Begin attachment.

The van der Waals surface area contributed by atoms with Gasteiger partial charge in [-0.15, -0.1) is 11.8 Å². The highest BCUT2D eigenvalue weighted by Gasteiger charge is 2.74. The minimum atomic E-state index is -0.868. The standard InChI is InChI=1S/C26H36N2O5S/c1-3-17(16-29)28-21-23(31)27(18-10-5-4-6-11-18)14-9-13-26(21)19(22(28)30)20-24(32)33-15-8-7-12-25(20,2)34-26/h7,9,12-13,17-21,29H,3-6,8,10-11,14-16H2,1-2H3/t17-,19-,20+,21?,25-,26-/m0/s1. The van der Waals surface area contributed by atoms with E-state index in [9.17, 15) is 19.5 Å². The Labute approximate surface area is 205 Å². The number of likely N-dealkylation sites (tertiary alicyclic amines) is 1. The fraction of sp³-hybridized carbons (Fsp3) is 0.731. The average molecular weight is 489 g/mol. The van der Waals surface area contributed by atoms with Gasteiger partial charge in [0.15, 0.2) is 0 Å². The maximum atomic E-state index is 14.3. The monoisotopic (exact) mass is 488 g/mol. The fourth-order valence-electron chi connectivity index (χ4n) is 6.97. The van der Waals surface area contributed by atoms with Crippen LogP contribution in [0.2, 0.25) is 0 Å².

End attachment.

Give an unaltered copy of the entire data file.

The van der Waals surface area contributed by atoms with Gasteiger partial charge in [-0.15, -0.1) is 11.8 Å². The highest BCUT2D eigenvalue weighted by Gasteiger charge is 2.74. The minimum atomic E-state index is -0.868. The standard InChI is InChI=1S/C26H36N2O5S/c1-3-17(16-29)28-21-23(31)27(18-10-5-4-6-11-18)14-9-13-26(21)19(22(28)30)20-24(32)33-15-8-7-12-25(20,2)34-26/h7,9,12-13,17-21,29H,3-6,8,10-11,14-16H2,1-2H3/t17-,19-,20+,21?,25-,26-/m0/s1. The van der Waals surface area contributed by atoms with E-state index in [9.17, 15) is 19.5 Å². The Labute approximate surface area is 205 Å². The number of likely N-dealkylation sites (tertiary alicyclic amines) is 1. The fraction of sp³-hybridized carbons (Fsp3) is 0.731. The average molecular weight is 489 g/mol. The van der Waals surface area contributed by atoms with Gasteiger partial charge in [0.15, 0.2) is 0 Å². The maximum atomic E-state index is 14.3. The monoisotopic (exact) mass is 488 g/mol. The fourth-order valence-electron chi connectivity index (χ4n) is 6.97. The van der Waals surface area contributed by atoms with Crippen LogP contribution in [0.2, 0.25) is 0 Å².